Rock oolongs get their name from the terroir that nurtures the tea shrubs — mountainous and rocky. As with wine, where parsimonious soil often gives birth to superb wine, the WuYi Mountains’ shallow, tough soil produces exquisitely flavored leaves, buds and shoots. Artisans then use ancient techniques to transform the harvests into tea excellence.

The word “Que She” means “Bird Tongue” in Chinese, which suggests the appearance of this tea’s leaves: slender, like a bird’s tongue. With Halloween just a few days away, it also suggests the holiday: bird’s tongue sounds like an excellent ingredient for a witch’s brew, along with eye of newt. 

We carry several rock oolongs, and Que She is our most recent acquisition. We love it for its softness, and its fragrance. It alternately evokes a misty mountain morning, or a fresh snow in April.

Oolong tea
It’s Halloween – and time for some boolong!

Rou Gui

We can’t leave the beautiful WuYi Mountains without exploring Rou Gui, a rock oolong that long has been a Ku Cha House of Tea staff favorite.

Rou Gui is famous for its gravely texture — even though it isn’t literally gravely (fortunately), it is substantive. It offers texture through flavor. It is our most heavily roasted rock oolong, brewing a burnt amber liquor that tastes heavily of cinnamon even though it’s just oxidized tea leaves.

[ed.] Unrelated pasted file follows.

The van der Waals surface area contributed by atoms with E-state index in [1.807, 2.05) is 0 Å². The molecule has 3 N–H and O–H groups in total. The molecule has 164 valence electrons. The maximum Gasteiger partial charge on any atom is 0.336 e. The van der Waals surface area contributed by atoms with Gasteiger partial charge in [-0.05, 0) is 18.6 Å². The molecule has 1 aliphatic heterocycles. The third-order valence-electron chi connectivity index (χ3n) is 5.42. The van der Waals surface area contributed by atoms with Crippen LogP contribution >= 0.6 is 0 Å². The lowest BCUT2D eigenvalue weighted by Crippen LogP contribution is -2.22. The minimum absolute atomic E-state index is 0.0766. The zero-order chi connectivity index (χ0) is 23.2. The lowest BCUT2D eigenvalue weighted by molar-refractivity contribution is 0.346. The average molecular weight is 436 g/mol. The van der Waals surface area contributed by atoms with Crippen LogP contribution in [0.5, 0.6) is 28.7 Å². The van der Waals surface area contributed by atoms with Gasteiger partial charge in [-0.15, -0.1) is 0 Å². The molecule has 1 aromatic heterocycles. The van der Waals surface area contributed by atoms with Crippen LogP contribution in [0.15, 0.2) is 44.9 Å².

Oolong tea
Honor the undead this Halloween with smoky lapsang souchong tea.

Lapsang Souchong

As we mentioned, we celebrate Halloween with more than boolongs. While we don’t find any teas especially eerie, we do find China’s famous lapsang souchong awfully atmospheric in a sort of haunted way.

Lapsang souchong, you see, is smoked black tea. Halloween for adults sometimes involves backyard bonfires (not this year!), and sipping this tea reminds us of fires with carved pumpkins scattered around, kids dressed up like goblins and ghouls and Bobby Pickett singing the 1962 hit “Monster Mash,” which rises like the undead every October.

Lapsang souchong is unique — the Chinese do not smoke many teas. We aren’t sure the world needs any more smoked teas, because this one is so wonderful. Like so many great Chinese teas, lapsang souchong comes from the WuYi Mountains.